An employee of Portland’s public health center tested presumptively positive for coronavirus, triggering a two-week closure of the clinic and the self-quarantine of more than two dozen other city staffers and volunteers.

The city employee, who is identified only as a Cumberland County resident in his 50s, is the second presumptively positive case of coronavirus in Maine.

The Maine Center for Disease Control and Prevention is also reviewing a preliminary positive test for a third person, a woman in her 20s who is being treated in an isolation unit at Maine Medical Center in Portland. If the Maine CDC verifies her test as a presumptive positive, it then would go to the federal Centers for Disease Control and Prevention, which is providing final confirmation for all tests.

Maine CDC staff and MaineHealth providers are investigating the patients’ travel histories under the assumption that the tests results are presumptive positive.

The new cases, which would give Maine a total of three, are heightening concerns about the spread in Maine of a virus that has sickened more than 130,000 across the globe and killed nearly 5,000 people. Maine health officials urged residents to prepare for more cases – but not panic – and to practice “social distancing” as well as good hygiene in order to avoid larger community transmission of coronavirus.

“We seem to be in this narrowing window of opportunity to make sure to take all of those steps,” Dr. Dora Ann Mills, MaineHealth’s chief health improvement officer, said Friday afternoon. “Making sure that if you are an older person or someone with a serious chronic medical condition, that you are staying away from groups of 10 or more people, that you are not traveling, you are staying at home for the most part and that you are not getting on a plane or a cruise ship … and if you are not in those groups, that you also use social distancing and vigilant respiratory hygiene.”


The disease caused by coronavirus, COVID-19, generally causes mild, flu-like symptoms in healthy individuals, but can result in serious or life-threatening complications in the elderly or those with other serious, chronic medical conditions.

The presumptive positive test for the employee at Portland’s India Street Public Health Center – a facility that treats uninsured or low-income individuals as well as those with substance use disorders – marked an alarming turn in a state that was among the last to report cases of  COVID-19.

The first presumptive positive case was announced Thursday in a woman in her 50s, a Navy reservist who recently returned home to Androscoggin County after traveling in Italy.

Dr. Nirav Shah, the director of the Maine CDC, described the woman as “a model citizen” who quarantined herself after noticing symptoms and has cooperated fully with health officials as they reconstruct her interactions with others in recent weeks.

“Fortunately, those contacts were minimal, and Maine CDC has reached all of them to discuss what levels and precautionary measures they need to take, if any,” Shah said. “The individual continues to do well, she has not been hospitalized, and we remain in contact with her. And one of our top priorities right now is to work with her to ensure her speedy recovery.”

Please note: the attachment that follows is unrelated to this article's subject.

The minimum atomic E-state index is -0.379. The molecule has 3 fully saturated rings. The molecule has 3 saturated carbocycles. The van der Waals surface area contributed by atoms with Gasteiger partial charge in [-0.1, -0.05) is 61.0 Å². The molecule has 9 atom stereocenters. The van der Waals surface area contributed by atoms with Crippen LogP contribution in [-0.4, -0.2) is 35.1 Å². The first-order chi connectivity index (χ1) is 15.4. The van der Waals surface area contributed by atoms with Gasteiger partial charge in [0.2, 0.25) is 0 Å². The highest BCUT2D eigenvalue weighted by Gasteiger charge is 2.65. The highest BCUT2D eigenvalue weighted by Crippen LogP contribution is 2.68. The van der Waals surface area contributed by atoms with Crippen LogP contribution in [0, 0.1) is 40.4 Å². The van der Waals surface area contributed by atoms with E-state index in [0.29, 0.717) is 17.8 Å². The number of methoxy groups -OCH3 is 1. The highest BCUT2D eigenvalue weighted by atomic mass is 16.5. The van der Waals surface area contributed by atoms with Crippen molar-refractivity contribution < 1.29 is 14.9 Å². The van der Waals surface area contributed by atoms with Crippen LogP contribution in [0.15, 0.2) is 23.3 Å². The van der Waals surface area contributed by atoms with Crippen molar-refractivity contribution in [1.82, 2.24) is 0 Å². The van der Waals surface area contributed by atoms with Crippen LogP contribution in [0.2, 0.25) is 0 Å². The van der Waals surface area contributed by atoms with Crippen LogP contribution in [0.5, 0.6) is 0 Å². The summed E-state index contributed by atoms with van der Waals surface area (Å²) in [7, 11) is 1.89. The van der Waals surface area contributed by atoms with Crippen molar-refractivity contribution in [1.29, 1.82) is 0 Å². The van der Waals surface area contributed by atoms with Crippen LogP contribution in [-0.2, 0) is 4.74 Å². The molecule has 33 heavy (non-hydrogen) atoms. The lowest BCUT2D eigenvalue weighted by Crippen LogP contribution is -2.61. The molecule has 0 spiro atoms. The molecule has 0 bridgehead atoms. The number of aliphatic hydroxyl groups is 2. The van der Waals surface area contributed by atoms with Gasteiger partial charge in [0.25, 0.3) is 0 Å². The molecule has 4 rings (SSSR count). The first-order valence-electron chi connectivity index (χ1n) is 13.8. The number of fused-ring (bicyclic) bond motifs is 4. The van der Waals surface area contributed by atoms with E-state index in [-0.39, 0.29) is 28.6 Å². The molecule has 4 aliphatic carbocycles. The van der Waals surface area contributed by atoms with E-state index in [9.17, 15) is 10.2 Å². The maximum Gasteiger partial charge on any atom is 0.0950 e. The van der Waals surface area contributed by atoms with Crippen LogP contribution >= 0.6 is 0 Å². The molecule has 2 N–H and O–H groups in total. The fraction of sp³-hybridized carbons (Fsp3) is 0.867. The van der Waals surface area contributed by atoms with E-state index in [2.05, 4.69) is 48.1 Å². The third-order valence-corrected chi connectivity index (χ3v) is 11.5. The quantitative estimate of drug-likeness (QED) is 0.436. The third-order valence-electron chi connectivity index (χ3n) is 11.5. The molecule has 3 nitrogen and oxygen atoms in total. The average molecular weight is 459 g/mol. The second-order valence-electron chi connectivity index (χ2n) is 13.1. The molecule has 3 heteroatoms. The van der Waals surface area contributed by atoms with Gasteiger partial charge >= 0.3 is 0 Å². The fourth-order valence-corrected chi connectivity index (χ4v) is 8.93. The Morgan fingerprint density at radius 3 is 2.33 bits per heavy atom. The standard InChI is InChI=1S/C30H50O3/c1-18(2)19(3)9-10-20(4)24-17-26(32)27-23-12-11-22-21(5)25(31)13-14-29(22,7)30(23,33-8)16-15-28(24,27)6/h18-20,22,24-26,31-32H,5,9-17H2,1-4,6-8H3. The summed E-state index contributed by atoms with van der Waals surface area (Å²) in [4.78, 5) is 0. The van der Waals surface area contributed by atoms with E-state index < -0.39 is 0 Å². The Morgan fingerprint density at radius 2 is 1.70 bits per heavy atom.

The Maine CDC announced early Friday that preliminary tests done by a MaineHealth lab on two people showed potential infections with COVID-19. The man in his 50s, who was subsequently identified as the India Street clinic employee, was later determined to be a “presumptive positive.” The agency was still reviewing the results for the woman in her 20s on Friday.


Portland officials closed City Hall as of 3 p.m. Friday out of what was described as “an abundance of caution.” Additionally, city officials asked 23 employees within the public health division – including all clinic staff – as well as seven volunteers at the clinic, to self-quarantine. The city also began the process of reaching out to clients who may have had contact with the individual who tested presumptively positive.

“We are taking this pandemic very seriously (with the) goal of protecting our staff and public health and safety,” City Manager Jon Jennings said at a news conference.

Nationwide, there were 1,629 confirmed or presumptive positive cases of COVID-19 and 41 deaths in 46 states plus the District of Columbia. Washington state and New York are the hardest hit and account for more than one-half of the reported cases, according to figures from the U.S. CDC.

President Trump declared a national emergency Friday and announced additional steps aimed at addressing the pandemic. But the Trump administration has come under widespread criticism for botching the rollout of coronavirus testing kits to states, a backlog of results and for not testing nearly as aggressively as other countries.

Maine CDC has received one coronavirus test kit containing the tools to conduct roughly 1,000 individual tests. During his daily media briefing in Augusta, Shah said the state has roughly 900 tests remaining from that kit and that there is no backlog in Maine.

“We do expect that we will require more test kits in the state of Maine, as other state health departments across the country will as well,” Shah said. “What we are doing right now is working with the U.S. CDC to make sure we put our order for any subsequent test kits in now so that we don’t have any discontinuities or interruptions in testing.”